On November 14, the world experienced the biggest, brightest supermoon since 1948– and many casual moon-gazers found themselves sadly disappointed.
After days of hype surrounding the approaching lunar event, the public was geared up for a spectacle. The full moon didn’t exactly live up to those high expectations. Only slightly larger than an average full moon, the view was truly stunning nowhere but along the horizon, where the moon illusion always makes it appear larger.
Subtle differences in size and light were visible to dedicated astronomers, but most SLV residents weren’t impressed with the increase in brightness. Most people simply don’t spend enough time looking at the moon to track subtle differences between lunar cycles.
That said, some locals who managed to avoid the hype were more impressed. This Claw reporter was underwhelmed by a moon shrouded by encroaching fog, but SLVHS senior Charlie Kerns testified, “…it was actually quite visually stunning. I saw it really well driving along Highway 9 through Ben Lomond– it was huge and it was gorgeous.”
Regardless of its visual impact, the greatest repercussion of the supermoon has been its amplification of high tides. Rising sea levels have led to danger in coastal communities during even normal high tides.
Heavy flooding occurred across South Florida, and flood warnings went out across the East Coast. In Italy, tides coincided with strong winds, and Venetian streets and plazas went even deeper underwater.
That said, areas further from the coast weren’t impacted. The super tides were not significantly worse than those of the last full moon. Some people have actually theorized that supermoons may lead to an increased incidence of natural disasters, but there’s been no evidence of a link.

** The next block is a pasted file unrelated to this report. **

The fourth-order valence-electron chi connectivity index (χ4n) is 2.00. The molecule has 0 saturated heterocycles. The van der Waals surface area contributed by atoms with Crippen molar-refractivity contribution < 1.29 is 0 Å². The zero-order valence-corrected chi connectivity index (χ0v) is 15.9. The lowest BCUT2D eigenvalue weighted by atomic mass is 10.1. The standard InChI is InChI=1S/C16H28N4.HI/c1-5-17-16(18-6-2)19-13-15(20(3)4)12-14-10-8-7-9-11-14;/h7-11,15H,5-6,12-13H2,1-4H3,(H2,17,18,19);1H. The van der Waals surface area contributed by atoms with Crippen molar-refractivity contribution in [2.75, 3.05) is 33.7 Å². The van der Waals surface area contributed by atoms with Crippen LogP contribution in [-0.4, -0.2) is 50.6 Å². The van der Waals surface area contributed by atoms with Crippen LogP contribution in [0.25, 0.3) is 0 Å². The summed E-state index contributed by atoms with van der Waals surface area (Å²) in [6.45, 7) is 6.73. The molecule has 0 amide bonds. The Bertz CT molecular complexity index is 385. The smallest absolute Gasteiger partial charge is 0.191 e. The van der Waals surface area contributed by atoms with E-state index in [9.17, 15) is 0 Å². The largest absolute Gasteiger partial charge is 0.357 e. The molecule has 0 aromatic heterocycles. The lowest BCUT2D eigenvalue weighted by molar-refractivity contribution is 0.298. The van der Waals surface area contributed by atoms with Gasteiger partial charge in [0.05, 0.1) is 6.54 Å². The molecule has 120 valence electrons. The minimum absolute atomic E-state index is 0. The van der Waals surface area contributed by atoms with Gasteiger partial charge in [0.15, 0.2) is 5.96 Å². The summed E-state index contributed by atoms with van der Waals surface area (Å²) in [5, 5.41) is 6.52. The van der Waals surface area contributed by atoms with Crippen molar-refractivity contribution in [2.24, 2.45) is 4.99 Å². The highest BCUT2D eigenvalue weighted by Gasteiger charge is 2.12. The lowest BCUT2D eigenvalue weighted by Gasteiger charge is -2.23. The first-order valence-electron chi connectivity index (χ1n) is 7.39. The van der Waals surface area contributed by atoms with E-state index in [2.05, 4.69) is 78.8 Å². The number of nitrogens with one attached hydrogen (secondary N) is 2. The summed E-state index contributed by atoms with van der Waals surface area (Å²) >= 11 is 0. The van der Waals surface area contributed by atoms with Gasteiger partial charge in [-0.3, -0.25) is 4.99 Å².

The term “supermoon” can be somewhat misleading. The public has taken more of an interest in “perigean full moons” since the term supermoon was coined in 1979 by Richard Nolle.
It’s been defined as a full or new moon at or near perigee, when the moon’s elliptical orbit brings it closest to the earth, but that orbit isn’t variable enough to make much difference between full moons. The forces of gravity that act on the moon are enough to pull it away from a perfect circle, but not enough to lead to an event that deserves the adjective “super.”
A super moon doesn’t necessarily mean the moon will be visible at all, since they occur at new moons as well.
That loose definition means that multiple supermoons can occur every year, and all that made this one special was a slight decrease in the overall distance between the moon and earth compared to previous events.
The technical term is a perigee-syzygy, syzygy being the tongue-twisting name for the sun, earth, and moon falling in a straight line. This alignment means that supermoons sometimes coincide with lunar eclipses.
SLVHS students who didn’t make time to catch a glimpse of the supermoon this year will have another chance in November of 2034. That supermoon is expected to be closer than this year’s, even closer than the last largest supermoon in 1912.
A good view of the moon was available Sunday and Monday, and there was little discernable difference between the two. The moon is always a beautiful sight– regardless of whether it fits everyone’s definition of “super”– and this not-so-super moon hopefully won’t deter future star-gazers.
By Kahlo Smith